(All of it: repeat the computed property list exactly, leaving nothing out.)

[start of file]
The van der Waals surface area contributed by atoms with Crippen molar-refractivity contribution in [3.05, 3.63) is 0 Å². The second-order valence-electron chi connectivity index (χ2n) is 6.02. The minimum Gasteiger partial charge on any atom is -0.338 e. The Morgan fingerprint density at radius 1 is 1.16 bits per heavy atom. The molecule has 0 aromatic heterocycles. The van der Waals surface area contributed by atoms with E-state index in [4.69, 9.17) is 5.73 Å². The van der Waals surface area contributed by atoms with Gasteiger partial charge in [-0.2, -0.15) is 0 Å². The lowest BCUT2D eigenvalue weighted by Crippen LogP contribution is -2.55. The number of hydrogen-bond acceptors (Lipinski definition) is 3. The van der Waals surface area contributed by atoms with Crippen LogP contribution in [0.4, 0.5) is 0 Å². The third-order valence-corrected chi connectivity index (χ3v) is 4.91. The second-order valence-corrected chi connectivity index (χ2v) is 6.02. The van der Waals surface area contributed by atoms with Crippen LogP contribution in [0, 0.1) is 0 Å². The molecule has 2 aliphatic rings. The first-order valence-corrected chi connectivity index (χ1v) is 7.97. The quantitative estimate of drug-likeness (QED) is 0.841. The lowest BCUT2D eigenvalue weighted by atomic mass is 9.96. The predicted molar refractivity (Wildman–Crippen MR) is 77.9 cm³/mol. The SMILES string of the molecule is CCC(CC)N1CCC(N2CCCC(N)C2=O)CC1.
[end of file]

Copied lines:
The van der Waals surface area contributed by atoms with Crippen molar-refractivity contribution in [3.05, 3.63) is 0 Å². The second-order valence-electron chi connectivity index (χ2n) is 6.02. The minimum Gasteiger partial charge on any atom is -0.338 e. The Morgan fingerprint density at radius 1 is 1.16 bits per heavy atom. The molecule has 0 aromatic heterocycles. The van der Waals surface area contributed by atoms with E-state index in [4.69, 9.17) is 5.73 Å². The van der Waals surface area contributed by atoms with Gasteiger partial charge in [-0.2, -0.15) is 0 Å². The lowest BCUT2D eigenvalue weighted by Crippen LogP contribution is -2.55. The number of hydrogen-bond acceptors (Lipinski definition) is 3. The van der Waals surface area contributed by atoms with Crippen LogP contribution in [0.4, 0.5) is 0 Å². The third-order valence-corrected chi connectivity index (χ3v) is 4.91. The second-order valence-corrected chi connectivity index (χ2v) is 6.02. The van der Waals surface area contributed by atoms with Crippen LogP contribution in [0, 0.1) is 0 Å². The molecule has 2 aliphatic rings. The first-order valence-corrected chi connectivity index (χ1v) is 7.97. The quantitative estimate of drug-likeness (QED) is 0.841. The lowest BCUT2D eigenvalue weighted by atomic mass is 9.96. The predicted molar refractivity (Wildman–Crippen MR) is 77.9 cm³/mol. The SMILES string of the molecule is CCC(CC)N1CCC(N2CCCC(N)C2=O)CC1.